Issues in Regulating Interstate Motor Carriers

CED-78-106: Published: Jun 20, 1978. Publicly Released: Jun 20, 1978.

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The Interstate Commerce Commission's (ICC) regulation of motor carriers, especially trucks, has been a subject of much controversy. Issues of concern in considering changes to the regulatory system include the costs and benefits, the effect on competition, the impact on service and rates, the effect on energy efficiency, and the justification for certain exemptions.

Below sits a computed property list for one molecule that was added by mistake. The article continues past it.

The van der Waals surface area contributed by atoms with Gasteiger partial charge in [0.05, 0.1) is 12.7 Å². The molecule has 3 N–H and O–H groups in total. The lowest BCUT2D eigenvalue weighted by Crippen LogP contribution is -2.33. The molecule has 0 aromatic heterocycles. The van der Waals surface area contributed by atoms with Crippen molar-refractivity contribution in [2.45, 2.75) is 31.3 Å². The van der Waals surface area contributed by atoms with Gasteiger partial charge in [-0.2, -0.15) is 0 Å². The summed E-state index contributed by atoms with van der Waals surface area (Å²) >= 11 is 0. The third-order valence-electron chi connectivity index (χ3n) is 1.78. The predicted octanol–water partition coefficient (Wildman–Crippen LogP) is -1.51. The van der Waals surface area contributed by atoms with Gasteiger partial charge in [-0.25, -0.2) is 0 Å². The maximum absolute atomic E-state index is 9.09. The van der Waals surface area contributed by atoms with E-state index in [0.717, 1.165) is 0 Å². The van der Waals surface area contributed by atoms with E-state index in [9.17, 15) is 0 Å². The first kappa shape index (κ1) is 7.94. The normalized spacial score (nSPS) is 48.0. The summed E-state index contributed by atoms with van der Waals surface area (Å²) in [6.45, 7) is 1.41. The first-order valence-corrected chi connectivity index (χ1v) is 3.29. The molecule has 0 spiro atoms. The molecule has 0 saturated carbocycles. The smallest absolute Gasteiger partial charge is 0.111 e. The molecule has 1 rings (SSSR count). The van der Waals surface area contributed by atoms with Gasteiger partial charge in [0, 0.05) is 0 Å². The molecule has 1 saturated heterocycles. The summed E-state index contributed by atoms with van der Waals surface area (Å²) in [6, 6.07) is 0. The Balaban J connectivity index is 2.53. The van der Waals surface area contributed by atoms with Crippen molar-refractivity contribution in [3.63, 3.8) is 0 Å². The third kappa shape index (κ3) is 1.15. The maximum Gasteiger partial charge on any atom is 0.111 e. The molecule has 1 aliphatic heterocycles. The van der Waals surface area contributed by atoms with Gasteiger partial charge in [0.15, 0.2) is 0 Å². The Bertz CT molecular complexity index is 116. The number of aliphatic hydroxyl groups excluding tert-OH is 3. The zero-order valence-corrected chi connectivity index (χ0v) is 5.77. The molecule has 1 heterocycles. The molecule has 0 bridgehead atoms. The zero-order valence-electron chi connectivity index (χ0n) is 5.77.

Federal regulation of motor carriers began in 1935 because of the states' inability to regulate interstate commerce, the financial difficulty of railroads, competition between motor carriers, and the depression. Conditions since that time have changed; the economy is stronger, and the trucking industry has grown in number of companies, their size, and distances they cover. Opponents of regulation argue that regulation imposes increased costs from inefficiencies and higher rates, entry restrictions interfere with competition, and the rate bureaus' methods of setting rates result in higher freight rates and reduced services. Proponents argue that: in spite of some costs, regulation results in net social benefits; entry control is needed to prevent destructive competition and ensure adequate service; and rate bureaus allow truckers to develop better cost data on which to base rates. Exemptions from ICC regulation which have posed special problems are the agricultural exemption and the commercial zone exemption.

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